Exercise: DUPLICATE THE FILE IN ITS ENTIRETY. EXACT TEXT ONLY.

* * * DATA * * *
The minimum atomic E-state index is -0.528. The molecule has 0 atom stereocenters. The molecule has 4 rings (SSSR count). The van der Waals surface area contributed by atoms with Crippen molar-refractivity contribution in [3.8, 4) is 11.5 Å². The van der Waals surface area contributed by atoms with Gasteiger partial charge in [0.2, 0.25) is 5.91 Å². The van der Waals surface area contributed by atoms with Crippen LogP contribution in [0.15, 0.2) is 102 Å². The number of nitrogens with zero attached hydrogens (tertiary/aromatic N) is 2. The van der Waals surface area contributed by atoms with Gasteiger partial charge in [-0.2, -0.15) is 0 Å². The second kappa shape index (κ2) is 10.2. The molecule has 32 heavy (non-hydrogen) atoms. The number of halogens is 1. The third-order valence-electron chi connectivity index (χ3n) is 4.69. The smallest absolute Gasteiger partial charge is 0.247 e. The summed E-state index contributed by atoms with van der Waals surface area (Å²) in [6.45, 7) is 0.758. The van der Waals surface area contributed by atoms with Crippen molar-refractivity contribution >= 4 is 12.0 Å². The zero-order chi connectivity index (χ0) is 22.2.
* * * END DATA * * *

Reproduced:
The minimum atomic E-state index is -0.528. The molecule has 0 atom stereocenters. The molecule has 4 rings (SSSR count). The van der Waals surface area contributed by atoms with Crippen molar-refractivity contribution in [3.8, 4) is 11.5 Å². The van der Waals surface area contributed by atoms with Gasteiger partial charge in [0.2, 0.25) is 5.91 Å². The van der Waals surface area contributed by atoms with Crippen LogP contribution in [0.15, 0.2) is 102 Å². The number of nitrogens with zero attached hydrogens (tertiary/aromatic N) is 2. The van der Waals surface area contributed by atoms with Gasteiger partial charge in [-0.2, -0.15) is 0 Å². The second kappa shape index (κ2) is 10.2. The molecule has 32 heavy (non-hydrogen) atoms. The number of halogens is 1. The third-order valence-electron chi connectivity index (χ3n) is 4.69. The smallest absolute Gasteiger partial charge is 0.247 e. The summed E-state index contributed by atoms with van der Waals surface area (Å²) in [6.45, 7) is 0.758. The van der Waals surface area contributed by atoms with Crippen molar-refractivity contribution >= 4 is 12.0 Å². The zero-order chi connectivity index (χ0) is 22.2.